LIDAR, or Light Detection and Ranging, has been a powerful tool in Earth observation since at least the 1990s, when satellites began using this active sensing technology to augment the passive measures - such as visual light photography - that characterise most systems.
NASA outlines LIDAR's advantages as being useful at night, and in a laser's tight beam - which does not disperse as it travels from its source, as ordinary light does, enabling measurement of a narrow column of the atmosphere with each light pulse.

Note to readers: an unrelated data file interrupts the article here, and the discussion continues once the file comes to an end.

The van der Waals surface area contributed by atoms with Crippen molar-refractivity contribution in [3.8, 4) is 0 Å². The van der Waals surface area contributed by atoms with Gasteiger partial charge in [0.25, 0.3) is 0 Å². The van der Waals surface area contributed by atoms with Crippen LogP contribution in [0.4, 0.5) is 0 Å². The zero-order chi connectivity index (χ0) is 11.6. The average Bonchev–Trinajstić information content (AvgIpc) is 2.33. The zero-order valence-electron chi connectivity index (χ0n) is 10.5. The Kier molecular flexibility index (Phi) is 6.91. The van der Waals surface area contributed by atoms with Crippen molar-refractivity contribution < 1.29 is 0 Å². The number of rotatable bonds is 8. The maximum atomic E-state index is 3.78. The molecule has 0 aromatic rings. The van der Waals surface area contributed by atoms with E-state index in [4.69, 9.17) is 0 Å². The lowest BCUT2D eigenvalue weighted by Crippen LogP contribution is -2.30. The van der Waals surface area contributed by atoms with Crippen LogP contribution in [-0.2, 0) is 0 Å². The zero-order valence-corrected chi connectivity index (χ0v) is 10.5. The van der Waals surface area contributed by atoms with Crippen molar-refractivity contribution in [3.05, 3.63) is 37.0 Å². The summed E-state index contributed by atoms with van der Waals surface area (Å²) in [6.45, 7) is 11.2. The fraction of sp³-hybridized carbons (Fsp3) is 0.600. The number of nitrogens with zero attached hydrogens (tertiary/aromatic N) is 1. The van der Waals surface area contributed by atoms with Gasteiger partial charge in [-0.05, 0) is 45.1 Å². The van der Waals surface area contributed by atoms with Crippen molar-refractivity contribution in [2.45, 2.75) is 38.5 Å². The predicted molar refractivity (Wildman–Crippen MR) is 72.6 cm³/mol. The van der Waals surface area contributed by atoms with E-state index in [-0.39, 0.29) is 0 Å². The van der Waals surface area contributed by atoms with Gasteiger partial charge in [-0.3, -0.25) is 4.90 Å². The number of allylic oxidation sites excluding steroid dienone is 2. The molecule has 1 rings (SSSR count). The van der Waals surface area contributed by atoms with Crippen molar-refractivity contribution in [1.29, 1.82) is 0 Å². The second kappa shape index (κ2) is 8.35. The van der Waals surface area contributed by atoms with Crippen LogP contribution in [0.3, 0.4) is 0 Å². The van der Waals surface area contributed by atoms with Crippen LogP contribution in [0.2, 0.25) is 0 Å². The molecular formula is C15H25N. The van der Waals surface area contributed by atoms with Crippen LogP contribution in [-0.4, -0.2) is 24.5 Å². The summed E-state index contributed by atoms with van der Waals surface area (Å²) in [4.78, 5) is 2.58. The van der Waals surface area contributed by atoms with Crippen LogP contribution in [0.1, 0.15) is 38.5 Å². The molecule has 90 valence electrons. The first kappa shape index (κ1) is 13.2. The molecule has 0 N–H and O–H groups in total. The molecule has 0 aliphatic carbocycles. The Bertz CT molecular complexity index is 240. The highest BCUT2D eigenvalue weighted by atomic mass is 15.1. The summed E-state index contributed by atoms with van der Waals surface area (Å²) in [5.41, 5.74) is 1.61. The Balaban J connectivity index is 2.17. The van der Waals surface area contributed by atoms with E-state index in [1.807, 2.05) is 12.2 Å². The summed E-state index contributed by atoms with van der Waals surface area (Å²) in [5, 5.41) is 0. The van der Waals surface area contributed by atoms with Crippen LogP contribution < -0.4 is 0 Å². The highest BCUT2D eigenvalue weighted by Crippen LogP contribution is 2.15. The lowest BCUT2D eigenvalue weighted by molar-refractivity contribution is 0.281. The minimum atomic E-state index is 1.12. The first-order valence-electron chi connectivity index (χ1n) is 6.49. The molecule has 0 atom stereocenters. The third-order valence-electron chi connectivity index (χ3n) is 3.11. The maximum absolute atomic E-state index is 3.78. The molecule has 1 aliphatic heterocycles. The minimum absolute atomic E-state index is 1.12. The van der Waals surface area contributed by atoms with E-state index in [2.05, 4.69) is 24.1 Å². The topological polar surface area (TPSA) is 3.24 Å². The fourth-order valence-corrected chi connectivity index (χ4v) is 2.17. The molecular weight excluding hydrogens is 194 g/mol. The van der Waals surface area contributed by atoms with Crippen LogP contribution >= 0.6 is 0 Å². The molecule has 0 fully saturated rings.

A space-based LIDAR can also see through thin or broken clouds. NASA and the US Geological Survey have taken advantage of this penetrating capability to survey underwater regions from an airborne LIDAR.
And, LIDAR is also likely to play a significant part in future attempts to land on other worlds. Boeing, for example, has researched a LIDAR-based system for giving a spacecraft autonomous capability to select a safe landing site on the Moon.